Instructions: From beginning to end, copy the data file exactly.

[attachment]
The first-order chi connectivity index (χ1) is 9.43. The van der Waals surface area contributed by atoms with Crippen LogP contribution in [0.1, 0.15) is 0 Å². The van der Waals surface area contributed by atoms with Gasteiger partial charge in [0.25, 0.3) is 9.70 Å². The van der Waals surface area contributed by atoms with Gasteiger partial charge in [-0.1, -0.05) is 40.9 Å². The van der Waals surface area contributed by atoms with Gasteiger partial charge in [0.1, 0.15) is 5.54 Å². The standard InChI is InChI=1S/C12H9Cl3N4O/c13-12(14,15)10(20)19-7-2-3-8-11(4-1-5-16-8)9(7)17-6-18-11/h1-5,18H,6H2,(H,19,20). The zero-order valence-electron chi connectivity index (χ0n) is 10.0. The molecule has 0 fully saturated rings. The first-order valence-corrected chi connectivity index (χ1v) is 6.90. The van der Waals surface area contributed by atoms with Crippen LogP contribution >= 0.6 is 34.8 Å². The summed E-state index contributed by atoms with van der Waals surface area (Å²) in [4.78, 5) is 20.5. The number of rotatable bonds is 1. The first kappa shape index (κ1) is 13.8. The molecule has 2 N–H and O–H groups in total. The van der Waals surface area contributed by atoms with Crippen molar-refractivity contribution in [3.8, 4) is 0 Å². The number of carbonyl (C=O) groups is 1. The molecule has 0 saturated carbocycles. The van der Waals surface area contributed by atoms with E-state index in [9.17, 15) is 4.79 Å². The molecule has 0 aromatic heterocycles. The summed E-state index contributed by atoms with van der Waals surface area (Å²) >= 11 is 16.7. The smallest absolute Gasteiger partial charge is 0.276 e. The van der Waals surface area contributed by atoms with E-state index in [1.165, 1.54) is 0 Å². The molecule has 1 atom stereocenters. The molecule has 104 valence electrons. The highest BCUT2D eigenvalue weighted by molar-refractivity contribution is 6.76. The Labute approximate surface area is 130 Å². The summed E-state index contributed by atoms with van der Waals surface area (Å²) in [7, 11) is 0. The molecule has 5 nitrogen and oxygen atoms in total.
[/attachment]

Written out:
The first-order chi connectivity index (χ1) is 9.43. The van der Waals surface area contributed by atoms with Crippen LogP contribution in [0.1, 0.15) is 0 Å². The van der Waals surface area contributed by atoms with Gasteiger partial charge in [0.25, 0.3) is 9.70 Å². The van der Waals surface area contributed by atoms with Gasteiger partial charge in [-0.1, -0.05) is 40.9 Å². The van der Waals surface area contributed by atoms with Gasteiger partial charge in [0.1, 0.15) is 5.54 Å². The standard InChI is InChI=1S/C12H9Cl3N4O/c13-12(14,15)10(20)19-7-2-3-8-11(4-1-5-16-8)9(7)17-6-18-11/h1-5,18H,6H2,(H,19,20). The zero-order valence-electron chi connectivity index (χ0n) is 10.0. The molecule has 0 fully saturated rings. The first-order valence-corrected chi connectivity index (χ1v) is 6.90. The van der Waals surface area contributed by atoms with Crippen LogP contribution >= 0.6 is 34.8 Å². The summed E-state index contributed by atoms with van der Waals surface area (Å²) in [4.78, 5) is 20.5. The number of rotatable bonds is 1. The first kappa shape index (κ1) is 13.8. The molecule has 2 N–H and O–H groups in total. The van der Waals surface area contributed by atoms with Crippen molar-refractivity contribution in [3.8, 4) is 0 Å². The number of carbonyl (C=O) groups is 1. The molecule has 0 saturated carbocycles. The van der Waals surface area contributed by atoms with E-state index in [9.17, 15) is 4.79 Å². The molecule has 0 aromatic heterocycles. The summed E-state index contributed by atoms with van der Waals surface area (Å²) >= 11 is 16.7. The smallest absolute Gasteiger partial charge is 0.276 e. The van der Waals surface area contributed by atoms with E-state index in [1.165, 1.54) is 0 Å². The molecule has 1 atom stereocenters. The molecule has 104 valence electrons. The highest BCUT2D eigenvalue weighted by molar-refractivity contribution is 6.76. The Labute approximate surface area is 130 Å². The summed E-state index contributed by atoms with van der Waals surface area (Å²) in [7, 11) is 0. The molecule has 5 nitrogen and oxygen atoms in total.